This will take years to change, at least based on the aviation administration's regulatory track record, but at some point passengers could be allowed to use their tablets, e-readers and music players during takeoff and landing. It's actually a complicated problem. From AP:
Technically, FAA rules already permit any airline to test specific makes and models to determine if they generate enough power that they could interfere with sensitive cockpit radios, navigation instruments and other critical equipment. But few airlines have done that kind of extensive testing because there are so many devices, and testing them all - or even many - isn't practical. Instead, the fallback position has been to comply with FAA rules requiring passengers to turn off all electronic devices while the aircraft's altitude is below 10,000 feet.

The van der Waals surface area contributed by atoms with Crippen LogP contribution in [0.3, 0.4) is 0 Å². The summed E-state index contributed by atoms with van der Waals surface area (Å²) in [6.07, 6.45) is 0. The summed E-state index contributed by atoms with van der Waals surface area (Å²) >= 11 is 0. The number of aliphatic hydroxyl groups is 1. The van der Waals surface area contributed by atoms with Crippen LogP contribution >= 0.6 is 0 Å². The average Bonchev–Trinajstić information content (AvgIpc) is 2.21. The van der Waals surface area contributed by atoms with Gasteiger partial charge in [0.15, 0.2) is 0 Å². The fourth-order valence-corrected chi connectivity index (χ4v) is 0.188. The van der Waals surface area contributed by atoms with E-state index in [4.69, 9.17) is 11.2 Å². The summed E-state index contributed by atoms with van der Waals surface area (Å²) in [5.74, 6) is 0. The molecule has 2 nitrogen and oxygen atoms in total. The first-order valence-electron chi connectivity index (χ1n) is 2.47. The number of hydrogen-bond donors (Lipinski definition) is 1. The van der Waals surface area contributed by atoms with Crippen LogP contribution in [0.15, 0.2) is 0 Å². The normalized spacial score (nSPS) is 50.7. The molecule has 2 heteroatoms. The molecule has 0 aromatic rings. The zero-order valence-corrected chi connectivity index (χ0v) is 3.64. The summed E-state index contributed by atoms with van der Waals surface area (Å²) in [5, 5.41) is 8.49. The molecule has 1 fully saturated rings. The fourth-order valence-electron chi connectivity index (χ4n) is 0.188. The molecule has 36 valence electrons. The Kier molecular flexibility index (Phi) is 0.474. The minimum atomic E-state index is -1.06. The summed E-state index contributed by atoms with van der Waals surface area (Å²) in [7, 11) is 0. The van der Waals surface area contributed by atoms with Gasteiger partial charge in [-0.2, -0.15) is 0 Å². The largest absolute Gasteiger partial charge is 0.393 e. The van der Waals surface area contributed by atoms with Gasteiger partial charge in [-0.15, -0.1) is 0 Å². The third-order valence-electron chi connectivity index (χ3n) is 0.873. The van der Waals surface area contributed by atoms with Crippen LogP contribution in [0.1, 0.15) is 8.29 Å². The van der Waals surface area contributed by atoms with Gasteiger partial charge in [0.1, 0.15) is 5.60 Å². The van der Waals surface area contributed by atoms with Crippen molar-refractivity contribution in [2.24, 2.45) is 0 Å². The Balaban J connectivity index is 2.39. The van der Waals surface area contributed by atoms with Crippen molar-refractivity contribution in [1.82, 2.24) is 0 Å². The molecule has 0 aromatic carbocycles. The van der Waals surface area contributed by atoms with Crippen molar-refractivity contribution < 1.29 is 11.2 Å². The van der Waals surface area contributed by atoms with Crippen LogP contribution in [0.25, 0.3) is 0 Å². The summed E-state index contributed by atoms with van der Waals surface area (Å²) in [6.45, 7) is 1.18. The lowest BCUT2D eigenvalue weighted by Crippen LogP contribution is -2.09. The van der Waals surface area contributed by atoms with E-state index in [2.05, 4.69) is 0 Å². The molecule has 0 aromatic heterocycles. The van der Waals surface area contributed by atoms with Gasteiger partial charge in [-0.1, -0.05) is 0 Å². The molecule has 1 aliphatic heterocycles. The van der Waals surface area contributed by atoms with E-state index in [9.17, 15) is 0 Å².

Another concern is the "additive effects" of a planeload of 200 people using devices at once versus one passenger using a device, said Kenny Kirchoff, senior research and development engineer at the Boeing Co. Recently manufactured planes have more shielding built into their wiring and other electronic equipment to prevent most electromagnetic interference, but planes that pre-date the early 1990s don't have nearly as much shielding, he said.